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India Defines Talks With China

Indian Foreign Minister S.M. Krishna, left, shakes hands with Chinese Foreign Minister Yang Jiechi before a meeting in New Delhi, India, March 1, 2012.
Indian Foreign Minister S.M. Krishna, left, shakes hands with Chinese Foreign Minister Yang Jiechi before a meeting in New Delhi, India, March 1, 2012.

India says its cooperation with China needs to be "deepened and broadened." With high-level talks taking place against the backdrop of a restive Tibet and decades-long disagreements between the emerging superpowers, New Delhi is offering assurances that its dialogue with Beijing is thorough.

Strategic partnership

Indian External Affairs Minister S.M. Krishna wrapped up talks with his visiting Chinese counterpart, Yang Jiechi, Thursday with a call to cultivate their strategic cooperative partnership.

"That strategic partnership needs to be strengthened, further broadened and that partnership needs to be more meaningful," he said.

China's envoy refrained from public comments after the talks, as is virtually always the case. However, Krishna said the discussions were thorough, and that no subject was spared.

"Every possible issue that is raised whenever China and India dialogue takes place were raised and we have understood each other's position," he added.

Krishna said Indian satellite data confirms that China does not appear to be engaging in any upstream diversion activities along a shared river that would endanger India's future water supply.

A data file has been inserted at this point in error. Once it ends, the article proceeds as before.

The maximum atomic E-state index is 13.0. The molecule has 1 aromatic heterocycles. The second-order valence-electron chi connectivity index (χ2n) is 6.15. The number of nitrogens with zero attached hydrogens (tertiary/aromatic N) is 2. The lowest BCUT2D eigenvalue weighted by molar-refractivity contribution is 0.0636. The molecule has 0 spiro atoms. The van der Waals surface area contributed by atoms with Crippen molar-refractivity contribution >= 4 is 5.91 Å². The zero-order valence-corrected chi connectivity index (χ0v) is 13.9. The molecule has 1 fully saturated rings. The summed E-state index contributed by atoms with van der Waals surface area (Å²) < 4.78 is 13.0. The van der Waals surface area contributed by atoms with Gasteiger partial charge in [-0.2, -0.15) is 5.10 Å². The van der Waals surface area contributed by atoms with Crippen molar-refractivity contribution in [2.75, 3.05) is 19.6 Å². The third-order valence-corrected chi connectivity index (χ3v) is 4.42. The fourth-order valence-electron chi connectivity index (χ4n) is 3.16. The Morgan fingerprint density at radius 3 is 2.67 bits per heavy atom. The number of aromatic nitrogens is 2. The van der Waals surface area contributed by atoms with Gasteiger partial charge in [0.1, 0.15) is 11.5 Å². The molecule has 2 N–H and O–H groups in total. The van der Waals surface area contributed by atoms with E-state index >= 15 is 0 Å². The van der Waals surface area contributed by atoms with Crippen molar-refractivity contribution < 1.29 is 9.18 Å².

Opposing views

Concern about water resources is just one item on a list of new - and old - irritations between the two neighbors. India has countered China's position at the United Nations by supporting measures to condemn human rights abuses in Syria. And, for decades, it has hosted the Tibetan spiritual leader, the Dalai Lama, and an elected Tibetan administration Beijing describes as “separatists.” The issue has been especially sensitive in recent months, as protests and self-immolations increased in Chinese-controlled Tibet.

China has warned India to steer clear of fuel exploration deals with nations bordering the South China Sea, over which it claims maritime sovereignty. For decades, Beijing has also claimed an entire Indian state, Arunachal Pradesh, labeling it on maps as “southern Tibet.”
Police cleared away a small protest of Tibetan exiles from the China-India talks venue here in the Indian capital. Palden Sonam, local president of the activist Tibetan Youth Congress, complains Tibetan voices are ignored at such diplomatic gatherings.

"China does not have any legitimacy to decide its border relation with India," said Palden Sonam. "It's the border between Tibet and India and China has nothing to do with it."

China defeated India in a brief border war in 1962, but renewed armed conflict between the two is seen as highly unlikely. Bilateral trade is booming, with the two countries aiming at $100 billion in trade within three years.

Later this month, India is scheduled to host China in a summit of the so-called “BRICS” nations (short for Brazil, Russia, India, China, and South Africa). The nations will discuss their mutual concerns as some of the world's fastest emerging economies.